"Sweet Paestum's rose, for life and beauty born May wither in the sultry breath of morn."
right: R. damascena semperflorens.
And so, we end the first 1500 years of our history of the Damask Perpetual without our guest of honor, not finding it in Paestum, not knowing whether it was or was not Montaigne's rose, and noting that nothing of the sort was listed in Clusius' edition of Dodoens (1557), Sweerts (1612), Parkinson (1629), nor Johnson's edition of Gerard (1636). When will our precious rebloomer appear?--and where?
3. The Monthly Rose and its Varieties.
In 1665, in London, John Rea published the following, under the heading Rosa mensalis: "The monethly [sic] Rose is in all parts thereof very like unto the Damask Rose; it is said that in Italy it beareth seven moneths in the year, but I could never find or hear of any truth that it ever bore flowers in England above three, that was, in June, about the middle of August, and towards the end of September; the Roses are very like the Damask, but something more double, and not all things so sweet." Finally our Damask Perpetuals have appeared in good earnest; and Rea's paragraph is replete with interest. Italy again! Could the rose Montaigne saw finally have been propagated and distributed? Or could the Italian connection just have been a coincidence? Further, though unknown to Parkinson in 1629, by 1665 it had spread enough in England that Rea was asking around as to whether anyone in England had found it to bloom more than three times a year.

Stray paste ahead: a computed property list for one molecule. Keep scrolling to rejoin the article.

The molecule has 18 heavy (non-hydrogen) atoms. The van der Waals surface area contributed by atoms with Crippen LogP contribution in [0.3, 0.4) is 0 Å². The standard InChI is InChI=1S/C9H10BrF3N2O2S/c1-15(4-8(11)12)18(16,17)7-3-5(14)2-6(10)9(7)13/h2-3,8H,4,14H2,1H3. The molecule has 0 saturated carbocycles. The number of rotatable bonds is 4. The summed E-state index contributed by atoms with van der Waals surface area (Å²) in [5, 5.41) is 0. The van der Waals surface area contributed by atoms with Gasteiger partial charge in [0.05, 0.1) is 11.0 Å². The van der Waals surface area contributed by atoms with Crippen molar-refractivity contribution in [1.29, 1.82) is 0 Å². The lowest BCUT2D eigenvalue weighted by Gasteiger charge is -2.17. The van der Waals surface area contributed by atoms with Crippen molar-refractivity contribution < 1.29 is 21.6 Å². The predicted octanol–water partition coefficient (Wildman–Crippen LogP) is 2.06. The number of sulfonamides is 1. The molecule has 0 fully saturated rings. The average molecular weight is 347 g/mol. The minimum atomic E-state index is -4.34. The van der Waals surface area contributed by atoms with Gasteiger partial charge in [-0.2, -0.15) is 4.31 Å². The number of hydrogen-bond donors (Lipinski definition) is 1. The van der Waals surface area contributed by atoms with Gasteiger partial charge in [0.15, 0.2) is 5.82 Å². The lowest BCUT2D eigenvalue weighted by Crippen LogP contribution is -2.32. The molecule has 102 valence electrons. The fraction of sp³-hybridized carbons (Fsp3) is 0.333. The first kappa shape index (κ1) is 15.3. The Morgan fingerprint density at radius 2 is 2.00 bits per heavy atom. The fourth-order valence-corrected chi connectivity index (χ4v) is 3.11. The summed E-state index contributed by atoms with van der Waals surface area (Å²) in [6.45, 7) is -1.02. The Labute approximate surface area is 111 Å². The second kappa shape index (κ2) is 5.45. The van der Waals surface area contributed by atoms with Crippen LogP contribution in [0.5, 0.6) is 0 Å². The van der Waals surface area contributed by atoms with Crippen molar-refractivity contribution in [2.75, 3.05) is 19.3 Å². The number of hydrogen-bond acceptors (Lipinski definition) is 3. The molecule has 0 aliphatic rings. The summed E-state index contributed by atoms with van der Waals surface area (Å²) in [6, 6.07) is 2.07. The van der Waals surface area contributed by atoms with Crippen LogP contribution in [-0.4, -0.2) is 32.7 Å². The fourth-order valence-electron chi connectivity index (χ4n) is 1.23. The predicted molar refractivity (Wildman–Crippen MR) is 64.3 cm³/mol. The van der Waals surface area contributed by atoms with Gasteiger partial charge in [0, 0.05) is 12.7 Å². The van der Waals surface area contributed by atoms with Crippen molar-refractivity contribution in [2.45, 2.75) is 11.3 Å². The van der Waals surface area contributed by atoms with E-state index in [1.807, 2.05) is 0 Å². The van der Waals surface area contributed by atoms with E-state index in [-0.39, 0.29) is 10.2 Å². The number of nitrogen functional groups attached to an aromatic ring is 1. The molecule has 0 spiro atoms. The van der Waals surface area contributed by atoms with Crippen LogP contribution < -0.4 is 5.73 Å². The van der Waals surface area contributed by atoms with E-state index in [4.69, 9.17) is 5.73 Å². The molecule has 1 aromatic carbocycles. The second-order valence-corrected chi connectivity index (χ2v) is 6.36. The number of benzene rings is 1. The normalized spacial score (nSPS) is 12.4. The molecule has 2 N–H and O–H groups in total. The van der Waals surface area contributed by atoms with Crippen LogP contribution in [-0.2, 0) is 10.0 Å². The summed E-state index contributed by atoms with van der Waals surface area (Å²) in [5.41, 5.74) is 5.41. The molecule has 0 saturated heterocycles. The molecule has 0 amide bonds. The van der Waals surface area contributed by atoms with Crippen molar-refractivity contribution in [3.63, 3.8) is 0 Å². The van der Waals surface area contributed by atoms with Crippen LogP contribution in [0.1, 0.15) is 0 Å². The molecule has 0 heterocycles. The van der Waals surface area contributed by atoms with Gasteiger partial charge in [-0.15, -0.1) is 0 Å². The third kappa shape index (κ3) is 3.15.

But what did it look like? Why, Rea tells us precisely: "in all parts thereof very like unto the Damask Rose." And what does Rea tell us about the appearance of the Damask Rose? Silly--there it is in black and white: " . . . it is so well known, and all the parts thereof, so that it needeth no further description." We obtain some relief to our curiosity by seeing that Rea's 'York and Lancaster' "differeth onely from the ordinary Damask Rose" in the variegation of the flower; but perhaps--noting a certain affinity between Rea and Parkinson (making Rea's new mention of the 'Monthly Rose' all the more significant)--we do best to turn to Parkinson (1629): "The Damaske Rose bush is more usually noursed up to a competent height to stand alone, (which we call Standards,) then any other Rose: the barke both of the stocke and branches is not fully so greene as the red or white Rose: the leaves are greene with an eye of white upon them, so like until the red Rose [i.e., Gallica], that there is no great difference between them, but that the leaves of the red Rose seeme to bee of a darker greene. The flowers are of a fine deepe blush colour, as all know, with some pale yellow threds in the middle, and are not so thicke and double as the white [i.e., the Alba], nor being blowne, with so large and great leaves [i.e., petals] as the red, but of the most excellent sweet pleasant s[c]ent, far surpassing all other Roses or Flowers, being neyther heady nor too strong, nor stuffing or unpleasant sweet, as many other flowers." We can add that Rea notes that the "pale blush almost white" markings on the 'York and Lancaster' blossom appear "upon the Damask Rose colour"--in other words, the darker shade of the 'York and Lancaster' flower is the color of the flower of the Common Damask, which in turn--interpreting Rea--is the color of the blossom of the 'Monthly Rose'. Thus, what the 'Monthly Rose' was was essentially simply a repeat-blooming 'Common Damask'